Cap Friendly, purveyor of all sorts of useful information, posted some dates to remember just as I was about to count up the days to figure the start of the waiver period.
Beginning today at 12:00 noon, teams can begin placing players on waivers. While October 1 is correctly listed as the last day to put a player on waivers and have them clear before the final 23-man cap-compliant roster is due on October 2, the league always allows some last-minute decisions. Players might get waived on October 2 itself.
Waivers are not a wave goodbye. The point is not to dispose of someone to another team, and the vast majority of waived players are never claimed.
All players not waiver exempt must be placed on waivers to be sent to the AHL. For a look at Leafs players and their waiver status, you can always check on Cap Friendly, or take a look at this article:
Sometimes players are put on waivers because a team wants to trade them. This doesn’t mean they want the player taken, but by having them clear first, their trade value rises, since the acquiring team can send them directly to the AHL. This applies to AHLers or bubble players, not the top-line players.
It’s likely that, across the league, a few players will be claimed during training camp, but the total number should be in the dozen or so area.
Players on waivers are announced at noon every day, and teams have 24 hours to register a claim. The team with the highest priority wins the claim.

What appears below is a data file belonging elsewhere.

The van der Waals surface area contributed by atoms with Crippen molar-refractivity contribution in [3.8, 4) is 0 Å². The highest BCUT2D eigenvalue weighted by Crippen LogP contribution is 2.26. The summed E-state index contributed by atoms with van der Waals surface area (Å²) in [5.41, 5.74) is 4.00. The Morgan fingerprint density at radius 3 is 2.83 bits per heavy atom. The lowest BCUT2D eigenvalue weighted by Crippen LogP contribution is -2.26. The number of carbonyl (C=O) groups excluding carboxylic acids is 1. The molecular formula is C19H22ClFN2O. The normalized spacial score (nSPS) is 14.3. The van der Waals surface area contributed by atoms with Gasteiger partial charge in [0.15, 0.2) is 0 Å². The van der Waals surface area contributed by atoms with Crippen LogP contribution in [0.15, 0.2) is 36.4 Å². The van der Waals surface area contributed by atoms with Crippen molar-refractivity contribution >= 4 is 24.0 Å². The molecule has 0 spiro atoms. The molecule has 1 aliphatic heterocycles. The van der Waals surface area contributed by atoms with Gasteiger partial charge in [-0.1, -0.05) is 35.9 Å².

From now until November 1, the priority for claiming players off waivers is the reverse of last year’s final standings:
- NY Rangers
- NY Islanders
- St. Louis
- New Jersey
- Los Angeles
- San Jose
- Tampa Bay
The Leafs are not in the claiming business anymore. Even if that amazing fourth-line centre that some team inexplicably doesn’t want is put on waivers, the Leafs have to hope 24 other teams are not interested. In other words, the players the Leafs can successfully claim are not players the Leafs want.
The Leafs are very likely looking to move out some excess depth players during training camp. Wanting to and doing are two separate things, but they have an excess of defenders of the seventh D and lower sort, and one look at the Ottawa Senators should tell you they’d be dumb not to grab one if he hits waivers. There are also teams we can count on not to be dumb who might be in the market and have a high priority claim.
Chicago is interesting. They have a questionable starting goalie, Cam Ward, and Anton Forsberg. Maybe they’d like some more insurance? Teams with lower priority are more likely to be in the market for goalies as well.
The Leafs also have too many wingers of the seventh, eighth and lower sort. They are going to be waving some of them because they won’t all fit in the pressbox.
Last Day of Training Camp
By 5:00 p.m. New York time on October 2, every team in the NHL has to have a roster of no more than 23 players (not including those on LTIR or Injured Reserve). That roster has to fit under the cap. The Leafs can do whatever they like with whatever group of players they currently have under contract and fit under the cap. They don’t need to place Nathan Horton on LTIR to do it, he can just be left on IR. (LTIR exempts a player from the salary cap after a fashion, IR just exempts them from the 23-man roster count.)
If William Nylander has not been signed by opening day, the Leafs will still have lots of room for him. This might be the last time we ever say, “Yeah, salary cap, who cares.”
Who are you worried about losing? Is it going to be a goalie or a defenceman? Is it going to be someone who spent last season in the press box?